WHEATON says heading up Scotland’s coding academy is his ‘dream job’
After more than 25 years in software development roles, including spells at JPMorgan Chase, Cap Gemini and gaming giant Electronic Arts, Harvey Wheaton decided to take what was effectively a career break to figure out what he wanted to do next.
But he says it lasted “about a nanosecond” as e-mails and phone calls soon came in when word spread that he was available, and when he heard about the opportunity to take the reins at Scotland’s first digital skills academy CodeClan, he knew he had found his ideal role.
“The minute I heard about it, I thought ‘that’s me’,” he recalls, describing the chief executive position as his “dream job”.
For him the advantages include “doing something that genuinely feels worthwhile” for the economy, businesses and individuals, as well as offering an “amazing” start-up environment and being in Scotland.
Crucially, Edinburgh-based CodeClan aims to tackle an issue Wheaton is passionate about – the growing digital skills gap. The number of tech vacancies a year north of the Border currently sits at 11,000 and rising.
The coding academy offers intensive courses to create a new generation of software developers with the skills employers need, and is backed by the Scottish Government, Scotland’s digital technologies trade body ScotlandIS, and Skills Development Scotland.
As for the appeal of coding, Wheaton says it’s “all-consuming,” explaining: “It’s scientific in the sense that’s it’s problem-solving and logical but it’s highly creative.
“There is a certain beauty to code that is elegant, well-written, does its job well and is efficient. It’s definitely something you develop a passion for.”
With the first batches of students having started in October, and its next course set to start 15 February, the plan is to train 80 students in its first year, growing to 200 a year once it is up to speed.
“We’re already starting to think about our next stage of the expansion, which is Glasgow,” Wheaton says, noting the ambition to open a centre there by September and a third “somewhere north in Scotland” a year after that.
He praises Scotland’s “vibrant entrepreneurial culture” in the digital space, calling it “absolutely incredible”.
However, in his opinion much needs to be done to make sure this progress is maintained. “We’re at a crossroads, I think, where if we get it right we continue on this exponential curve, but if we don’t… it’ll never get to where it could have done. It takes many years to recover.”
In terms of his own background he describes his career as “long and varied” and having worked in “a mixture of all sorts”.
All his roles have been in software development but mainly project-management and programme-management, starting out in manufacturing as a graduate at what was then ICI.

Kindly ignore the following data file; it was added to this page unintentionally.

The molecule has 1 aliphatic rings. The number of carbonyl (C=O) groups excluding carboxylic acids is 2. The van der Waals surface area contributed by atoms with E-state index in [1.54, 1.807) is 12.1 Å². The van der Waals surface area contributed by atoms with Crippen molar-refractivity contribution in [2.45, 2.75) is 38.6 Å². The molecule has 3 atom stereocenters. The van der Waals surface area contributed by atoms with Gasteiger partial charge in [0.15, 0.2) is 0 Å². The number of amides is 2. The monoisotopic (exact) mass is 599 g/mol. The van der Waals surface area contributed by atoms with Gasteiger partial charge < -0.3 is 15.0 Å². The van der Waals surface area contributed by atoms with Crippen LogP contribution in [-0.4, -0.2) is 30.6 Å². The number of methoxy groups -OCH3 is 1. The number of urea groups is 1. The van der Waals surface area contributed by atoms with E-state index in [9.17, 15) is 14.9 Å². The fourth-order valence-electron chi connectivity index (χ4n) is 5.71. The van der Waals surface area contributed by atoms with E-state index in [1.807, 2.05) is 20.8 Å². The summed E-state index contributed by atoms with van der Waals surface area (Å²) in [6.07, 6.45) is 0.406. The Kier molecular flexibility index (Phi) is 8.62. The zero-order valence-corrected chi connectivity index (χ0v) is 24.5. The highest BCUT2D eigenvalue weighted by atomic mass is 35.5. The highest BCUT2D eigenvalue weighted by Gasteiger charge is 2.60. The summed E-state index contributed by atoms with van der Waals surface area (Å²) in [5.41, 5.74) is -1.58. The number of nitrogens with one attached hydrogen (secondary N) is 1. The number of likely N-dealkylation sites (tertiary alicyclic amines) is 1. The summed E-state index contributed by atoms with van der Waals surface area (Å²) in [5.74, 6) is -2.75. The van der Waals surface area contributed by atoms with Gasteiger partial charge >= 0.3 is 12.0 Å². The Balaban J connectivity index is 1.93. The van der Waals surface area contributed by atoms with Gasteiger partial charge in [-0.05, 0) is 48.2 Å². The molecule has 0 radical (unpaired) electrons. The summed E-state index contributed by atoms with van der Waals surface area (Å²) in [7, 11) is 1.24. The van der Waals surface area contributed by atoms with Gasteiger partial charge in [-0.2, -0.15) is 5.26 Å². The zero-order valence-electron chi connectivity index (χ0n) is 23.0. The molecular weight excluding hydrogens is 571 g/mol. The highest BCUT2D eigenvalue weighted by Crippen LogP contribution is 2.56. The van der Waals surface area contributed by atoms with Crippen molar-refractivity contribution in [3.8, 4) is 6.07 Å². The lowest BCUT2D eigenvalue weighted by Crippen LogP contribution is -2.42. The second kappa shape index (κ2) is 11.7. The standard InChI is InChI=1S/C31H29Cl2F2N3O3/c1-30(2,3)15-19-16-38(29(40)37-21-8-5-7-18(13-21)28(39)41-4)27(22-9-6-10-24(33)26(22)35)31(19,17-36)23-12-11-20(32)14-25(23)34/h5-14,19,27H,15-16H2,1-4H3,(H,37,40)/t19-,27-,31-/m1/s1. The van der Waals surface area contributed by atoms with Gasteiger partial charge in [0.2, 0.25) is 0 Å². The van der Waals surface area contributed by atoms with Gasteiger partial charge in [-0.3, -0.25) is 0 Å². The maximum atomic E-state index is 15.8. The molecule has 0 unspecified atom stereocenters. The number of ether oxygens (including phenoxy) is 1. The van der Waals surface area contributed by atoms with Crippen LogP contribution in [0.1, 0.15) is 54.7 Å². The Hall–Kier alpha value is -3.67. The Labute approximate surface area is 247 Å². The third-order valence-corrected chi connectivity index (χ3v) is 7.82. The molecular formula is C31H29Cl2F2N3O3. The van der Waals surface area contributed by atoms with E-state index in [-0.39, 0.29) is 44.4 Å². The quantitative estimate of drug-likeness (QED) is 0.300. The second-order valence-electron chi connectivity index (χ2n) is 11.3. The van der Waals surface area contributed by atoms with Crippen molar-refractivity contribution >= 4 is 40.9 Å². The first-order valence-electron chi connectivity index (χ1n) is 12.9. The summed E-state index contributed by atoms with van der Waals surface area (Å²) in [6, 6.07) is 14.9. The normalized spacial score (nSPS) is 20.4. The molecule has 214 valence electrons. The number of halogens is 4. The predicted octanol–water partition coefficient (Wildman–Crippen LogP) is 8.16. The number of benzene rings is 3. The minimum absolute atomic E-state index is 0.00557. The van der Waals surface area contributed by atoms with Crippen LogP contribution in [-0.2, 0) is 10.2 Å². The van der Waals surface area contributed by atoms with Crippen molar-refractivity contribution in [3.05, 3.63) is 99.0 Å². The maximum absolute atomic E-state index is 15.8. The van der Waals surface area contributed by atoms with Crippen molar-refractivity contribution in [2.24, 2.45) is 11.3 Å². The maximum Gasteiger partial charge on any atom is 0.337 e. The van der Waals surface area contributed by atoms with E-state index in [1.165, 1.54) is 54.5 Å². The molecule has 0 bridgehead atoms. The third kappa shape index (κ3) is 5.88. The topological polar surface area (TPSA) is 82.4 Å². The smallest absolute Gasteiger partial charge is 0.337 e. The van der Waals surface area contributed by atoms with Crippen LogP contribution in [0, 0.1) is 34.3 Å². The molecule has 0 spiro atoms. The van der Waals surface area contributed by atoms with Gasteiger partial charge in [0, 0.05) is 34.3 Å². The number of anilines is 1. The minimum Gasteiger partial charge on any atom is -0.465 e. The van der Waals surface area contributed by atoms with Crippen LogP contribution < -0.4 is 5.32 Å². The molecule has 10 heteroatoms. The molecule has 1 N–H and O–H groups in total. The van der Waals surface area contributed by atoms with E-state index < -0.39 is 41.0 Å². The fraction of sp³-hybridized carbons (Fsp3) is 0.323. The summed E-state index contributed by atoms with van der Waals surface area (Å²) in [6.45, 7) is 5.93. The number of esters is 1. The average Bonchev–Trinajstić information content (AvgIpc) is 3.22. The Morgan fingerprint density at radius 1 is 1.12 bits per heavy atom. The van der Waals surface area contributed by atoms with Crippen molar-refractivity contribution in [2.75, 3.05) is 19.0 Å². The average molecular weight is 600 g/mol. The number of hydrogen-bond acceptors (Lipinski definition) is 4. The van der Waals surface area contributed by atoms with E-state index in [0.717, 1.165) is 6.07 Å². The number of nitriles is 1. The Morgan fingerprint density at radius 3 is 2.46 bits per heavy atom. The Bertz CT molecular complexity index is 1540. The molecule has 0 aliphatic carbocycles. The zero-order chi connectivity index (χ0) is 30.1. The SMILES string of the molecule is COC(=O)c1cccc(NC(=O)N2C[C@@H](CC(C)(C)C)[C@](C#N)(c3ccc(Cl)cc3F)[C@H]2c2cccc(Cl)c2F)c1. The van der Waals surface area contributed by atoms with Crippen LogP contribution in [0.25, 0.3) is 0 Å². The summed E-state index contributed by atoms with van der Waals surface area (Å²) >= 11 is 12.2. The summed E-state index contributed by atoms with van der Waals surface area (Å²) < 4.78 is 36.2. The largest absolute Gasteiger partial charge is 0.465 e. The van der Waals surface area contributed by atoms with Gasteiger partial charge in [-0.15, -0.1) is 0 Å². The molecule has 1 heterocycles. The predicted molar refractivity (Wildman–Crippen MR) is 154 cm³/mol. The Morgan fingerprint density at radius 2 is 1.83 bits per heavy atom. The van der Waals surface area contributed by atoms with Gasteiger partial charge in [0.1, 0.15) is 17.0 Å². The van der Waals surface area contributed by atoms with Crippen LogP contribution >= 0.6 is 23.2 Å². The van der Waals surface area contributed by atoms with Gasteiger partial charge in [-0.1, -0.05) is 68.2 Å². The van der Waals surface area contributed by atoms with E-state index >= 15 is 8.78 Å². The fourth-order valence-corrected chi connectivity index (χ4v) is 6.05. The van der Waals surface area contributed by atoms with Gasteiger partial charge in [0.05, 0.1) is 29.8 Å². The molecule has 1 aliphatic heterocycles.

He then came up to Scotland, working largely in financial services, and joined Cap Gemini.
His first experience of start-ups, an environment he loves, was a “soft introduction” when JPMorgan first opened a technology centre in Glasgow, growing from 20 to 300 people.
He then joined video games giant Electronic Arts in 2003 as a project-manager, followed by a founding role at start-up games company SuperMassive Games in Guildford.
But it was after this “intense, rewarding” five years that he decided to take the break, travelling around the world in a coaching and consulting capacity.
CodeClan soon coming calling, and in terms of his ambitions for the non-profit organisation he says it would be “fantastic” if within five years it could deliver half of Scotland’s skills needs.
And rather than expand outside Scotland, Wheaton, who in his spare time is also chairman of non-profit, agile project-management organisation Scrum Alliance, says he hopes CodeClan becomes “such an attractive proposition… that we’d actually have an inflow of talent from around the world to Scotland”.
Wheaton says he really enjoys the rewarding aspect of the education the coding initiative provides. “I love watching people develop and grow,” he explains.
“We just need to make sure we keep this momentum going. We’re here to make a difference,” he says.
30 SECOND CV
Education: Philosophy, politics and economics, St Edmund Hall, Oxford.
First job: Data dictionary controller (database design).
Ambition while at school: To be in a rock band.
What car do you drive: None at the moment, I prefer to cycle and walk whenever possible. I am looking after my daughters 25-year-old Mk1 MX-5 whilst she’s in Canada and I try to take it on a run every now and again.
Favourite mode of transport: Flying — I love being on a plane and started learning to fly last year.
Reading material: Management books, I’m reading several of Patrick Lencioni’s books at the moment.
What makes you angry? Self interest and ego.
Can’t live without: Internet access.
What inspires you: People who are both humble and completely inspirational.
Favourite place: San Francisco.
Best thing about your job: The people I work with — staff, partners and students.